Complexity key when weighing up yield prediction tools

Author: Natalie Lee | Date: 14 Jun 2016

A project to assess crop yield prediction tools has found that their varying levels of complexity are important to consider when weighing up which is the best to use in a particular situation.

“The level of understanding of the person setting up each tool will directly impact on how accurately the model replicates the real environment,” South East Premium Wheat Growers Association (SEPWA) project officer Alice Butler said.

“We found that the simple tools can be easily used by growers, but the more complex ones are consultant tools or require at least consultant and grower collaboration for a reliable and robust set-up.”

A paddock of Mace wheat at Scaddan.

A paddock of Mace wheat at Scaddan which was one of the sites where yield prediction tools were compared by SEPWA in a project funded by the GRDC’s RCSN initiative. Photo by SEPWA

The project, led by SEPWA, was initiated by the Grains Research and Development Corporation's (GRDC) Esperance Regional Cropping Solutions Network (RCSN) group and was conducted with assistance from growers, Farm & General, the Department of Agriculture and Food WA and Precision Agronomics Australia.  

Estimating what a paddock will yield helps growers to manage herbicide and fertiliser inputs during the season, forward sell grain and accurately insure crops. This is important for managing gross margins and ensuring profitability.

Ms Butler said that Yield Prophet® was the best known yield estimation tool, but other options were becoming available to help growers forecast yields and manage inputs.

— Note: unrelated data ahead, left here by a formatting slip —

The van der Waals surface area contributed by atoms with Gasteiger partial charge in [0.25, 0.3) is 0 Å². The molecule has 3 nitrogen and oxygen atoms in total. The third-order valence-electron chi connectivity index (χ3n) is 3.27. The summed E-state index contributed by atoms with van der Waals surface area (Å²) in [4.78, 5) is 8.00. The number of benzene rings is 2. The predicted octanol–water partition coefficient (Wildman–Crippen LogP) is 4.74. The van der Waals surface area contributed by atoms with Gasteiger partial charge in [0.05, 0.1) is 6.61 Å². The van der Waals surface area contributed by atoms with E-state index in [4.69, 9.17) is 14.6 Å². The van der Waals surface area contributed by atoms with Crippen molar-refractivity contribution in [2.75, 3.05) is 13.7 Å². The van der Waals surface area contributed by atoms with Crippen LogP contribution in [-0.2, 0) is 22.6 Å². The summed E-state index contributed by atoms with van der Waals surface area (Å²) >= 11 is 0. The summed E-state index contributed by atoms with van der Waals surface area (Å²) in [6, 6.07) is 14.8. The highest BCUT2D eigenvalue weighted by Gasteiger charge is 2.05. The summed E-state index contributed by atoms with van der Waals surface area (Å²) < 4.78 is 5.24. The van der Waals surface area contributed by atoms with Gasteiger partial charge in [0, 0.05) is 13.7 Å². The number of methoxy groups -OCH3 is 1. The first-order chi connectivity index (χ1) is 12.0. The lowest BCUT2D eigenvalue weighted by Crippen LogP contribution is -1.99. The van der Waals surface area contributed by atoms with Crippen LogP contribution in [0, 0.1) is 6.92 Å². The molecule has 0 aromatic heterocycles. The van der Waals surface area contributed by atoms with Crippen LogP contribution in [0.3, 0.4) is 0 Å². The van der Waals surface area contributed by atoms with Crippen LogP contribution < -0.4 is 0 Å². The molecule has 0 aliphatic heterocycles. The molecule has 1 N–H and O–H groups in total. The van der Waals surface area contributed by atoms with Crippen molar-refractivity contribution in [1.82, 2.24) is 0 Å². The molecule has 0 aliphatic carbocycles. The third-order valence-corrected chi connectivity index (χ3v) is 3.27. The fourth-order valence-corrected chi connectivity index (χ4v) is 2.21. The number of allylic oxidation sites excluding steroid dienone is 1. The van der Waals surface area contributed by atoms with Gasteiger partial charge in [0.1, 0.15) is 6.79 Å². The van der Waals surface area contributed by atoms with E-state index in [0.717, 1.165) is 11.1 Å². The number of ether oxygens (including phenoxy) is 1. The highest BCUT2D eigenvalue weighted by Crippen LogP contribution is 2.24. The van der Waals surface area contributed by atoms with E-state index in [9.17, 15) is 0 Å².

“To compare the options, SEPWA conducted a study in 2015 whereby growers at Mount Ney, Condingup, Neridup and Scaddan were set up with Yield Prophet®, iPaddockYield, ProductionWise, Potential Yield CALculator (PYCAL) and N-rich Strips,” she said.

“The study found that different models were better at predicting yields for different sites.

“It also highlighted the complexity of yield prediction and that this could cause misunderstanding and lower grower confidence in some of the models.”

Ms Butler said iPaddockYield, N-rich strips and PYCAL were easy to set up and understand while ProductionWise and Yield Prophet® required assistance and a higher level of time investment.

“Yield Prophet® requires soil characterisation, soil test results, rainfall data, the previous year’s yields, crop rooting depth and nitrogen, making it a much more sophisticated model,” she said.

“ProductionWise had the same level of complexity as Yield Prophet®, with both models running off the Agricultural Production Systems sIMulator (APSIM) model, but the additional use of Normalised Difference Vegetation Index (NDVI) information from satellite imagery was valuable.

“Additional features include the ability to create farm maps and run gross margin analysis.”

SEPWA also conducted a State-wide survey of 82 growers to assess their knowledge and use of the tools and how likely they would be to adjust seasonal inputs based on the information generated from them.

“Results confirmed that Yield Prophet® is still the best known and most commonly tried model, with 30 per cent of growers surveyed having used it,” Ms Butler said.

“Overall, 60 per cent of growers indicated they were likely or highly likely to adjust seasonal inputs based on information from a yield or seasonal prediction tool.”

Results from the GRDC RCSN project ‘Grower tools – Yield predictive devices for making in-season management decisions’ are available via this link and this link.

Contact Details

For Interviews

Alice Butler, SEPWA
08 9083 1165, 0404 277 337


Natalie Lee, Cox Inall Communications
08 9864 2034, 0427 189 827

GRDC Project Code SEP00014

Region West